ORANG MELAYU

"Orang Melayu"
 HST: 16October2015



The story of Sri Lanka's Malay folks
Renowned for their martial prowess and happy go-lucky attitude, Sri-Lanka"s Malay folk have but a relatively short history in the country, albeit a very fascinating one.
This small Muslim community which comprises of about 50,000 persons are mainly descended from Javanese political exiles (nobles and chieftains), soldiers and convicts, who arrived in the island from Dutch-occupied Java during the period of Dutch colonial rule in Sri Lanka from 1658 " 1796.
Although the vast majority of Sri Lankan Malays are of Javanese ancestry, there are also considerable numbers descended from the folk of other islands in the Indonesian archipelago such as the Balinese, Tidorese, Madurese, Sundanese, Bandanese and Amboinese.
Thus the ethnic term "Malay" should not be misconstrued as indicating their origin from the Malayan peninsula. Although there do exist Sri Lankan Malays descended from the folk of the Malayan peninsula, their numbers are very few indeed.
The local Malays refer to themselves as orang Java (people of Java) and orang Melayu (Malay people) while the majority Sinhalese community call them Ja-minissu (Javanese people).
Indonesian political exiles comprised a significant portion of the early Malay population brought hither by the Dutch.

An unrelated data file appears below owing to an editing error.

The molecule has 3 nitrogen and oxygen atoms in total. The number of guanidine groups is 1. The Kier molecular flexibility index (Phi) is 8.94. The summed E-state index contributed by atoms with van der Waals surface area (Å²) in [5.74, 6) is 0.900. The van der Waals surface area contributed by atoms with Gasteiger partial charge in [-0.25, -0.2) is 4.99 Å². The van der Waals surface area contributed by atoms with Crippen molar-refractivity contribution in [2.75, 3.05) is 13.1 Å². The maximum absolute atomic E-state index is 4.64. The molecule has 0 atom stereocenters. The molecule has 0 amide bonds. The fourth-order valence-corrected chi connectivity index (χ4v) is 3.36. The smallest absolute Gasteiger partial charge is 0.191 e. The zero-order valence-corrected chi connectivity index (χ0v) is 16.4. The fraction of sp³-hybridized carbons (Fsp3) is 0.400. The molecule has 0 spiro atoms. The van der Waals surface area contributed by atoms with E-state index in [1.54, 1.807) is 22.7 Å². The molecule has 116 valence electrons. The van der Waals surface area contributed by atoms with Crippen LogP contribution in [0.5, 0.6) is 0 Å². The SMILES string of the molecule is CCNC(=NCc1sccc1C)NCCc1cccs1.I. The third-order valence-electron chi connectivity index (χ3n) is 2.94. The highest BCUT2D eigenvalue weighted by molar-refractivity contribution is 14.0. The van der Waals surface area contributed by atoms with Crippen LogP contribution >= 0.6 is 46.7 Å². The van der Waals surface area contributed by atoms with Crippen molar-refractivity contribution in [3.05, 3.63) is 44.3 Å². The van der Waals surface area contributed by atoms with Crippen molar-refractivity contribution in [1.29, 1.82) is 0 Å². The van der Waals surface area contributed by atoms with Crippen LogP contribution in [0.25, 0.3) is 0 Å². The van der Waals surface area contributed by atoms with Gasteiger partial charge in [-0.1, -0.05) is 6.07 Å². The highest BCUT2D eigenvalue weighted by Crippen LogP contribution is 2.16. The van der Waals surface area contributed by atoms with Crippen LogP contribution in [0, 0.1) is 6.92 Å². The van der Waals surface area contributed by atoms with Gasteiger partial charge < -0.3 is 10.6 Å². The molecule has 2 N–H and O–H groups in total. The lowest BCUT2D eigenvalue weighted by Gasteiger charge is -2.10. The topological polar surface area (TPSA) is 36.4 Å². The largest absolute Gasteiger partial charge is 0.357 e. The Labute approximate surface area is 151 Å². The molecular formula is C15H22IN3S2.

These exiles posed a serious political threat to the Dutch East India company (or "vereenigde oost indische compagnie", known as the VOC for short) which had its headquarters in Batavia (the Dutch name for Jakarta).
Sri Lanka and the Cape of Good Hope in South Africa were the principal centres of banishment for such exiles.
According to Mr. B.A. Hussainmiya (Lost cousins, the Malays of Sri Lanka. 1987) there must have been at least 200 members of this eastern nobility including the younger members of aristocratic families born in the island, in the latter part of the 18th century.
This is indeed a significant number considering the fact that during this time, the entire Malay population in the island amounted to about 2400 persons.
However, during the early British period, Governor Maitland (1805 " 1811) who believed the exiles to be "a great pecuniary burden to the colonial revenue, besides being a danger to the British interests in the island", took measures to expel them.
Although the Dutch authorities in Batavia were reluctant to take back the exiles, Maitland"s threat that he would forcibly "send them in one his Majesty"s cruises to the Eastward to be landed among these islands", sufficed to change their minds. However, a few exiles who had espoused local women stayed back and gave rise to a small community of Malays claiming aristocratic status.
However, it was the Malay soldiers brought hither by the Dutch to garrison their strongholds, who comprised the bulk of the Malay community in the island. By the turn of the 18th century, there were about 2200 Malay soldiers in the island.
To be continue...
by Mr. Asiff Hussein


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